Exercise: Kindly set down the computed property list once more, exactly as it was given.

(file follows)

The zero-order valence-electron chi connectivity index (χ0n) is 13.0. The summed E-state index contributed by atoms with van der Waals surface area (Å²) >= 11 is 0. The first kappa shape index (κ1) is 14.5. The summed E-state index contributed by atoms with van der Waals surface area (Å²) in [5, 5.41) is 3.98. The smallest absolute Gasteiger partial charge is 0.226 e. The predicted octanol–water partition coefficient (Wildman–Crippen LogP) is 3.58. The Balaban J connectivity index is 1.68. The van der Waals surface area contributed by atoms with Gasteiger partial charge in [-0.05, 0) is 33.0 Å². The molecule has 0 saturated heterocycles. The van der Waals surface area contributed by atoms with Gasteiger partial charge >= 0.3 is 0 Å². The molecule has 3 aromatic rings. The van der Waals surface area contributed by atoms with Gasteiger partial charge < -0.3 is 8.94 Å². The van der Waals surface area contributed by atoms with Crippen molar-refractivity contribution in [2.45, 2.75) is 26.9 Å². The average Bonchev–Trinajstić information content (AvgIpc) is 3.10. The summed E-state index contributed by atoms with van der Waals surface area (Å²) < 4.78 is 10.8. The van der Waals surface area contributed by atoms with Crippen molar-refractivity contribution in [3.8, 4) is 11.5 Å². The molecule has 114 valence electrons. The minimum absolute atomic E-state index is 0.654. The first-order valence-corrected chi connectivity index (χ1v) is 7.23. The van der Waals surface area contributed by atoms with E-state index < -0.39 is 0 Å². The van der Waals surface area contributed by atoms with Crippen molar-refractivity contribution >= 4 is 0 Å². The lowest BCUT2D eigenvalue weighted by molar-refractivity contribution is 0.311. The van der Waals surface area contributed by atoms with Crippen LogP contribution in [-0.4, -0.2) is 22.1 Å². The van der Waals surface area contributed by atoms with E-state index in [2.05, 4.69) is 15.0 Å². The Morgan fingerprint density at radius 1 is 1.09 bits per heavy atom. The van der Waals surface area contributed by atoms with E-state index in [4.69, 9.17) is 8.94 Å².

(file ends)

The zero-order valence-electron chi connectivity index (χ0n) is 13.0. The summed E-state index contributed by atoms with van der Waals surface area (Å²) >= 11 is 0. The first kappa shape index (κ1) is 14.5. The summed E-state index contributed by atoms with van der Waals surface area (Å²) in [5, 5.41) is 3.98. The smallest absolute Gasteiger partial charge is 0.226 e. The predicted octanol–water partition coefficient (Wildman–Crippen LogP) is 3.58. The Balaban J connectivity index is 1.68. The van der Waals surface area contributed by atoms with Gasteiger partial charge in [-0.05, 0) is 33.0 Å². The molecule has 0 saturated heterocycles. The van der Waals surface area contributed by atoms with Gasteiger partial charge >= 0.3 is 0 Å². The molecule has 3 aromatic rings. The van der Waals surface area contributed by atoms with Gasteiger partial charge < -0.3 is 8.94 Å². The van der Waals surface area contributed by atoms with Crippen molar-refractivity contribution in [2.45, 2.75) is 26.9 Å². The average Bonchev–Trinajstić information content (AvgIpc) is 3.10. The summed E-state index contributed by atoms with van der Waals surface area (Å²) < 4.78 is 10.8. The van der Waals surface area contributed by atoms with Crippen molar-refractivity contribution in [3.8, 4) is 11.5 Å². The molecule has 114 valence electrons. The minimum absolute atomic E-state index is 0.654. The first-order valence-corrected chi connectivity index (χ1v) is 7.23. The van der Waals surface area contributed by atoms with E-state index < -0.39 is 0 Å². The van der Waals surface area contributed by atoms with Crippen molar-refractivity contribution >= 4 is 0 Å². The lowest BCUT2D eigenvalue weighted by molar-refractivity contribution is 0.311. The van der Waals surface area contributed by atoms with Crippen LogP contribution in [-0.4, -0.2) is 22.1 Å². The van der Waals surface area contributed by atoms with E-state index in [2.05, 4.69) is 15.0 Å². The Morgan fingerprint density at radius 1 is 1.09 bits per heavy atom. The van der Waals surface area contributed by atoms with E-state index in [4.69, 9.17) is 8.94 Å².